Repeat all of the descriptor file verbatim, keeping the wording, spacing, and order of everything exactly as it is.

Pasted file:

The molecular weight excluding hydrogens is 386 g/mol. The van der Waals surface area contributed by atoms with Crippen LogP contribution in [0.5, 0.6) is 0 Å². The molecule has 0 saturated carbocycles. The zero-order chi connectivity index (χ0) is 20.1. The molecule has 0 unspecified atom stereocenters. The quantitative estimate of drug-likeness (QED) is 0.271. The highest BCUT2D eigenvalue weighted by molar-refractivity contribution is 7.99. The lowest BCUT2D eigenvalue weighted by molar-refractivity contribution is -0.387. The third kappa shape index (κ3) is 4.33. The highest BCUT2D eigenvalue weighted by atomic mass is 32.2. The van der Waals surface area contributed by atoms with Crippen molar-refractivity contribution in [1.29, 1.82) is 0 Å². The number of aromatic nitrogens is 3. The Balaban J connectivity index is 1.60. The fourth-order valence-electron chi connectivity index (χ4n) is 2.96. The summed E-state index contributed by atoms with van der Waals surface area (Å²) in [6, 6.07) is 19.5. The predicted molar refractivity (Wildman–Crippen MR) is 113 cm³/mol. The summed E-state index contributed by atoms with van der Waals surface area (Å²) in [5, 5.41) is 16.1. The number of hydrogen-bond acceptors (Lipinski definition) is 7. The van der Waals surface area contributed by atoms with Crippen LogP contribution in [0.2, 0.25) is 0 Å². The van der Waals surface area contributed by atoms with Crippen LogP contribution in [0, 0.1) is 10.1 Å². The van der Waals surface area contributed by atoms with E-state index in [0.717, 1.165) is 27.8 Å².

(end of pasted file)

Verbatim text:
The molecular weight excluding hydrogens is 386 g/mol. The van der Waals surface area contributed by atoms with Crippen LogP contribution in [0.5, 0.6) is 0 Å². The molecule has 0 saturated carbocycles. The zero-order chi connectivity index (χ0) is 20.1. The molecule has 0 unspecified atom stereocenters. The quantitative estimate of drug-likeness (QED) is 0.271. The highest BCUT2D eigenvalue weighted by molar-refractivity contribution is 7.99. The lowest BCUT2D eigenvalue weighted by molar-refractivity contribution is -0.387. The third kappa shape index (κ3) is 4.33. The highest BCUT2D eigenvalue weighted by atomic mass is 32.2. The van der Waals surface area contributed by atoms with Crippen molar-refractivity contribution in [1.29, 1.82) is 0 Å². The number of aromatic nitrogens is 3. The Balaban J connectivity index is 1.60. The fourth-order valence-electron chi connectivity index (χ4n) is 2.96. The summed E-state index contributed by atoms with van der Waals surface area (Å²) in [6, 6.07) is 19.5. The predicted molar refractivity (Wildman–Crippen MR) is 113 cm³/mol. The summed E-state index contributed by atoms with van der Waals surface area (Å²) in [5, 5.41) is 16.1. The number of hydrogen-bond acceptors (Lipinski definition) is 7. The van der Waals surface area contributed by atoms with Crippen LogP contribution in [0.2, 0.25) is 0 Å². The van der Waals surface area contributed by atoms with Crippen LogP contribution in [0, 0.1) is 10.1 Å². The van der Waals surface area contributed by atoms with E-state index in [0.717, 1.165) is 27.8 Å².